How ironic indeed that the Syrian authorities are now ensnaring the Palestinian refugees living in Syria in a triumph of murder and persecution over justice and law. The irony is not lost on Palestinian officials, who took a rare break from their constant denunciations of Israel to condemn the Syrian crackdown.

Palestine Liberation Organization Secretary General Yasser Abed Rabbo called the targeting of Palestinians and Syrians “part of the crimes against humanity.”

Nabil Abu Rudeineh, spokesman for the Palestinian president, Mahmoud Abbas, said: “We urge the Syrian authorities to stop the attack on the refugee camp immediately. It is unacceptable, we cannot accept it.”

Iran’s rulers are willing to sacrifice some Palestinian lives if it means propping up their ally Assad. They view the Syrian regime and Hezbollah, Iran’s terrorist arm in Lebanon, as major instruments to help achieve their goal of destroying Israel.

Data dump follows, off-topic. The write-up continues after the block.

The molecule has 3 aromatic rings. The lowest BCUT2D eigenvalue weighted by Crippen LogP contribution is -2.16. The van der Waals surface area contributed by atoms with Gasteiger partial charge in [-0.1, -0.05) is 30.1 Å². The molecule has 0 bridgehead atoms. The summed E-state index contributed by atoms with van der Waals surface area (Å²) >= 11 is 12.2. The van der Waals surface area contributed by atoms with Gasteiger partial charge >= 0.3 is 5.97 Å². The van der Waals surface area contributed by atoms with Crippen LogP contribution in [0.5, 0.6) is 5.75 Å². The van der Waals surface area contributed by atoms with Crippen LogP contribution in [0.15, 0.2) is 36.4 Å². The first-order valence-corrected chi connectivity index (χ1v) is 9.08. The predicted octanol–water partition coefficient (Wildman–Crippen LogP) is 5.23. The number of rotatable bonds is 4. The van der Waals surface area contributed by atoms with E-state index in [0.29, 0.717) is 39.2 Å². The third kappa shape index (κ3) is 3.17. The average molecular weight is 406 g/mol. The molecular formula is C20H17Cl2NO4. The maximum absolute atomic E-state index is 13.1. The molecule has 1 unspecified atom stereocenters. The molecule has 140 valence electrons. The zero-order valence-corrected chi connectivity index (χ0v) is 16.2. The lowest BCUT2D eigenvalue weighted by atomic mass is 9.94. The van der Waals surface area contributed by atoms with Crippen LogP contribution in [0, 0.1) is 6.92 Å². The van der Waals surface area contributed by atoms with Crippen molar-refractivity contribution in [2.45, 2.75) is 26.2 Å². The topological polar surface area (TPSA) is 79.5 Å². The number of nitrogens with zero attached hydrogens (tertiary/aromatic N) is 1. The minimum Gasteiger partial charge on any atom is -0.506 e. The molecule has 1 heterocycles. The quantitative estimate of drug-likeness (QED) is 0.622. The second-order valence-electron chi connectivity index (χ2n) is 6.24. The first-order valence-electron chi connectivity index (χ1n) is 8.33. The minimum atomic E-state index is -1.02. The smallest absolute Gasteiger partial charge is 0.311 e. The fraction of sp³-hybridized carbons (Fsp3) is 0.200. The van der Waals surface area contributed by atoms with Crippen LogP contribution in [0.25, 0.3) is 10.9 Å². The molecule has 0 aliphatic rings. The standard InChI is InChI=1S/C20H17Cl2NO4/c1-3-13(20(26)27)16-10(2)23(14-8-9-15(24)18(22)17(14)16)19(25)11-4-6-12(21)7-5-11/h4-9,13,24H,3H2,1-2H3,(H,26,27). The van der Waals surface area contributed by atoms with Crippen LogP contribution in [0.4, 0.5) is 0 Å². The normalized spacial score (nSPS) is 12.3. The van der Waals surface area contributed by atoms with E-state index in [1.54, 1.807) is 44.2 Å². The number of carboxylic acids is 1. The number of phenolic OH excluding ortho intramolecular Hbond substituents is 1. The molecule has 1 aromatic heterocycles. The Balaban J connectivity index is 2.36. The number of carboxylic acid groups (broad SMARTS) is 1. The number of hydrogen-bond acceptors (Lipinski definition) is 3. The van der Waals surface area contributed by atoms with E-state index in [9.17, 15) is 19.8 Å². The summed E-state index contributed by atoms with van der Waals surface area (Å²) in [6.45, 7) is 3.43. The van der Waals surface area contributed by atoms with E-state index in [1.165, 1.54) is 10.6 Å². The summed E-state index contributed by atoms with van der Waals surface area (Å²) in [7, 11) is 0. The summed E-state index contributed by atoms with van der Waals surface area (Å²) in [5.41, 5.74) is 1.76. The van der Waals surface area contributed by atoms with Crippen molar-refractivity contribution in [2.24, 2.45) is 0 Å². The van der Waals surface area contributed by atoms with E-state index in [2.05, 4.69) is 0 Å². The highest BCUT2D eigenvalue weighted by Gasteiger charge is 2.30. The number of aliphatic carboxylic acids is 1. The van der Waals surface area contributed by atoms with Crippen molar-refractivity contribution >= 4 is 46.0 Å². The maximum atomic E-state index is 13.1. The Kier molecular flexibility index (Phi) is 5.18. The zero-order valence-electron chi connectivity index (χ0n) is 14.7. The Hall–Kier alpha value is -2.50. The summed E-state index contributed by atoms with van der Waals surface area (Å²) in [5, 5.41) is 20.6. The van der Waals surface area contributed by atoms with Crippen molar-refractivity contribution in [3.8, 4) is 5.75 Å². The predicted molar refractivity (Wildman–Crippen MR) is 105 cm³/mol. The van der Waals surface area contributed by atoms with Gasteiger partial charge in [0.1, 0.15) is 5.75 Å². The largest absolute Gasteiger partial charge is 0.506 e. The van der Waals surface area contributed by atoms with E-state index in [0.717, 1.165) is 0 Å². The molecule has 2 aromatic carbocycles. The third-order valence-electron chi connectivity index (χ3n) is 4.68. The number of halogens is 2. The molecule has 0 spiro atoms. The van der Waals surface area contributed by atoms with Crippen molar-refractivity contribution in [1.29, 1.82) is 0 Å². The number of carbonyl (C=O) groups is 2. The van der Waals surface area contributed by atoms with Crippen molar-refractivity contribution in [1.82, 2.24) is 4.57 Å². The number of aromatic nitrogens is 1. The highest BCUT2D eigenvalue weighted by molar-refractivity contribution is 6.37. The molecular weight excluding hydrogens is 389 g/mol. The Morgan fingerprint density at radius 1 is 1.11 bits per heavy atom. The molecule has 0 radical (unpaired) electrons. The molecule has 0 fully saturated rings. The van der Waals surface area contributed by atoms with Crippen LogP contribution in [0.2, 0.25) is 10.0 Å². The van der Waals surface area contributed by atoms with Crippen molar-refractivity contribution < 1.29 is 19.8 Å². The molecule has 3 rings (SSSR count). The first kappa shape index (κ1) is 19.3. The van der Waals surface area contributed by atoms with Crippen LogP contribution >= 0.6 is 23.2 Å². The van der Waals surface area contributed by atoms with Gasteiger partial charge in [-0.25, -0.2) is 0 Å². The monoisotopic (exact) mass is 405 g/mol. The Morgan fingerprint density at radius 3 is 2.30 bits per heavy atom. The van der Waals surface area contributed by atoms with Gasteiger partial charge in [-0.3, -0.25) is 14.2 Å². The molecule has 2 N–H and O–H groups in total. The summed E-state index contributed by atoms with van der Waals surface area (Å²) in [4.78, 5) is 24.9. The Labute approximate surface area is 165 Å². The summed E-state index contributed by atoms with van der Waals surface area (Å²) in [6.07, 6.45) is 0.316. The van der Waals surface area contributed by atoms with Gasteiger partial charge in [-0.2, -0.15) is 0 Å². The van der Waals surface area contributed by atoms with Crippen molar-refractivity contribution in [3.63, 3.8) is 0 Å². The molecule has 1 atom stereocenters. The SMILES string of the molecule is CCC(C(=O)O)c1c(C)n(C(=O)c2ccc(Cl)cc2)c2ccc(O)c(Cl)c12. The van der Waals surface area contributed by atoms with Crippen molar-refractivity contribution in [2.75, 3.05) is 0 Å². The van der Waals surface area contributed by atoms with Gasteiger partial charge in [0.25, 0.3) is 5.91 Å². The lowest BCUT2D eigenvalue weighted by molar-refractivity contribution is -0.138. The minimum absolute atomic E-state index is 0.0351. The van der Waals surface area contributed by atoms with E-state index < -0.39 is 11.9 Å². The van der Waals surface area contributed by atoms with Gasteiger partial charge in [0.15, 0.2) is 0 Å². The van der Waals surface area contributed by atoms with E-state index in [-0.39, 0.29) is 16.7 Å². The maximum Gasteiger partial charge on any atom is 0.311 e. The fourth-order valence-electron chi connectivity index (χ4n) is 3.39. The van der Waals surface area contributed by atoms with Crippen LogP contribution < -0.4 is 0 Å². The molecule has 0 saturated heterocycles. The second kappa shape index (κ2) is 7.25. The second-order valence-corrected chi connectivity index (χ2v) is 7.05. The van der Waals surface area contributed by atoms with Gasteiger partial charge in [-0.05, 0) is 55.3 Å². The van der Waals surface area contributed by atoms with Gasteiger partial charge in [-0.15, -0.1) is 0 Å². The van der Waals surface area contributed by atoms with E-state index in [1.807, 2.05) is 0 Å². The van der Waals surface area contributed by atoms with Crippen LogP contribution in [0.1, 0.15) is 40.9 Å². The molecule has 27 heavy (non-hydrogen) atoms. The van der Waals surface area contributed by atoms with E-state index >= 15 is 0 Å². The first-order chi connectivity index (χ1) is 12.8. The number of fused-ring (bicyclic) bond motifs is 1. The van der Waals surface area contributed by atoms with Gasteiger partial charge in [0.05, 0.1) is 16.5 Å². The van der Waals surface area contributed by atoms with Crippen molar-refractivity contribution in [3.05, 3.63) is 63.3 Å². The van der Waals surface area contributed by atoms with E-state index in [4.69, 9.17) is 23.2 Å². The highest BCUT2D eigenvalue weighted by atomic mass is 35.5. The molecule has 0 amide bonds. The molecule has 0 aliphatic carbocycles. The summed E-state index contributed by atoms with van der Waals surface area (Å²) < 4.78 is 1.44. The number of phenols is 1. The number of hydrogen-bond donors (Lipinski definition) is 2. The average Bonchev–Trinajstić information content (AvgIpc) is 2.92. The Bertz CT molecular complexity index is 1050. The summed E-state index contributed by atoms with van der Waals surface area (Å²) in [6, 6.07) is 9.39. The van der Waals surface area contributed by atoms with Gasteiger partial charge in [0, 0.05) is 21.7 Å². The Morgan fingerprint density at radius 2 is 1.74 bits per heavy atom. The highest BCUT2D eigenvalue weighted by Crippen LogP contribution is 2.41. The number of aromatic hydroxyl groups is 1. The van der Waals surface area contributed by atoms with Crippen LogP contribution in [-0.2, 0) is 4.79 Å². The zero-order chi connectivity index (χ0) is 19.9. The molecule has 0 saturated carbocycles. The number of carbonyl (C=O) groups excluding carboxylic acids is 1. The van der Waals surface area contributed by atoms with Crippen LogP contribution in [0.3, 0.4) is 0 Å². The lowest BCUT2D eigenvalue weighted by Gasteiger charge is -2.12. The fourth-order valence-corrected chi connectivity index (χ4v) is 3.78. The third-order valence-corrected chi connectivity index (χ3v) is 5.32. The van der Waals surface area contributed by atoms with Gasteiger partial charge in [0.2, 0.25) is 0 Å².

Ayatolla Khamenei has been quoted by chief commander of Iran’s Basiji forces, Brig. Gen. Mohammad-Reza Naghdi, in Fars News agency, the media outlet for Iran’s Revolutionary Guards, as declaring that “Zionists are now encircled by those who are willing to wage jihad for Islam.” The loss of Syria, with possible repercussions in neighboring Lebanon now controlled by Hezbollah, would be a major blow to Khamenei’s strategy.

What is the United Nations doing while the Syrian dictatorship, with the help of Iran, goes after its own citizens, and now even Palestinian refugees, in the latest bombardments of Latakia? It is busy rewarding the aggressors. The United Nations Development Programme is actually spending nearly a million dollars, part of which is paid for by American taxpayers, to partner with the Syrian government in modernizing the Latakia port – the very same location that Assad’s forces are so busy shelling.